'56 Up' may be the best film in best documentary series ever

Published: Wednesday, March 13 2013 3:05 p.m. MDT

Peter at age 56 in Peter at age 56 in "56 Up", the eighth installment of the documentary that keeps tabs on 14 children representing a broad sample of British society. (First Run Features)

"56 UP" — ★★★★ — Lynn Johnson, Susan Sullivan, Bruce Balden, Neil Hughes, Tony Walker; unrated but probable PG-13 (profanity); Broadway

Like an old friend whose mere memory brings tears, the greatest cinematic experiment in sociology and psychology ever attempted returns to theaters with "56 Up." Every seven years, a new installment of the "Up" series reminds us of our mortality even as we see the years pass for the British subjects of these films.

The world met them in "Seven Up!", 14 children representing what was then a pretty broad sample of British society — poor East End tykes, orphans, a child of mixed race, a country boy and the posh-accented scion of landed gentry and the professional classes.

Every seven years we see how Jackie and Lynn, Tony, Suzy, Symon, Neil and the others have changed — how the attitudes and personalities they expressed as talkative 7-year-olds have manifested themselves in adult life.

We see working-class Sue as a teen, declaring that she'd "like to have a full life" before getting married. But she married at 24 and was divorced by the time "35 Up" appeared.

Paul, bullied as a child, moved to Australia, married, raised a family, and lifelong lack of self-confidence aside, displays that British pluck — "People tend to get on with their lives, no matter what."

Some cope with illness and loss. The famously lost Neil, homeless during some stretches of the series, is reminded that he dropped out of college, never married, but found purpose as a small-town lay minister and elected official. "No formal education can prepare you for life," he insists, adding that he's not interested in living a long life — "70 or so, and that'll be enough."

Andrew at age 49, as seen in Andrew at age 49, as seen in "56 Up." From ITV Studios 56UP Monday May 14th on ITV 1 Archive Picture Shows: 49 Up, 2006 Andrew at 49 yrs The latest instalment of ITV?s landmark documentary series returns to the channel this year to visit the group of people whose lives have been documented since they were seven, to see where they are now, in 56 Up. The original 7 Up was broadcast in 1964 as a one-off World in Action Special featuring children who were selected from different backgrounds and social spheres to talk about their hopes and dreams for the future. As members of the generation who would be running the country by the year 2000, what did they think they would become? Inspired by then World in Action editor Tim Hewat?s passionate interest in both the Jesuit saying: ?Give me the child until he is seven and I will show you the man,? and the rigid class system of 1960s Britain, 7 Up set out to discover whether or not the children?s lives were pre-determined by their background. The result was ground-breaking television - the very first example of a programme recording real people living real lives ? and the follow-up films have won an array of awards. Director Michael Apted, has returned every seven years to chart the children?s progress through life. Over the past five decades, the series has documented the group as they have become adults and entered middle-age, dealing with everything life has thrown at them in between. ? ITV For further information please contact Peter Gray 0207 157 3046 peter.gray@itv.com This photograph is (C) ITV Plc and can only be reproduced for editorial purposes directly in connection with the programme or event mentioned above, or ITV. Once made available by ITV Plc Picture Desk, this photograph can be reproduced once only up until the TX date and no reproduction fee will be charged. Any subsequent usage may incur a fee. This photograph must not be syndicated to any other pub (First Run Features)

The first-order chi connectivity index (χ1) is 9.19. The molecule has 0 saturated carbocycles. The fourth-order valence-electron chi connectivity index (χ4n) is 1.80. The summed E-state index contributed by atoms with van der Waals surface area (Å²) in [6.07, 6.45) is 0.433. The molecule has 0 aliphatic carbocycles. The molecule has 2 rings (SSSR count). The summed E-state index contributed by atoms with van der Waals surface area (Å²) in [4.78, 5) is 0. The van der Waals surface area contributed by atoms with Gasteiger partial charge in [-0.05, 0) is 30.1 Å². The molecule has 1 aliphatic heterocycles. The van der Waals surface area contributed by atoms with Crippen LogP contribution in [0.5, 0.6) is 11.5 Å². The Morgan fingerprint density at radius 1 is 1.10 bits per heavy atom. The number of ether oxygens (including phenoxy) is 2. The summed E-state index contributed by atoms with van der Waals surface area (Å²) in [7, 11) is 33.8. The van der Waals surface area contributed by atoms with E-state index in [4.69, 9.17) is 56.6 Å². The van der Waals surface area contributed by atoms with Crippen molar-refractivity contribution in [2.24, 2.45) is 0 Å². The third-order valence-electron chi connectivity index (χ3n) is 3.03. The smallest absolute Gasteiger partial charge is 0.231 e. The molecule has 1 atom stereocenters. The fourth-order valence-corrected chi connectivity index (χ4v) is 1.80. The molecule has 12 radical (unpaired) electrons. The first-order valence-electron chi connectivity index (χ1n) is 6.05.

But almost to a one, the others interviewed speak of an education being "the most important thing" you can leave your kids. It levels the British playing field, lessens the impact of class. Some dropped out of appearing in the series, thanks to the notoriety, the raw exposure — the edited version — of their lives.

The psychology of the piece comes from the candid nature of the questions, then and now. Kids, then adults, talk about their concept of love, happiness, success, their worries, fears and hopes. The sociology comes from the way Britain has changed over their lives.

Interviewer-director Michael Apted, involved with the series from the start, went on to make "Coal Miner's Daughter," a Bond film, action pictures, a pretty solid career in the movies. But this is what he will be remembered for, prying, interrogating and charming these kids-turned-adults every seven years, patiently pulling together confessional interviews that paint wonderful portraits of people through the long course of their lives. He forces them, and us, to take stock every seven years. Not a bad idea for anybody.

Despite fears for the British version of what we like to call "The American Dream" — home ownership, financial security, a healthy, long life — "56 Up" feels like the most hopeful film of them all. Some are still enduring trials.

But many have found their place, a contentment that feels so very British. They've kept calm. They've carried on.

"56 Up" is not rated but would probably receive a PG-13 for profanity; running time: 143 minutes.

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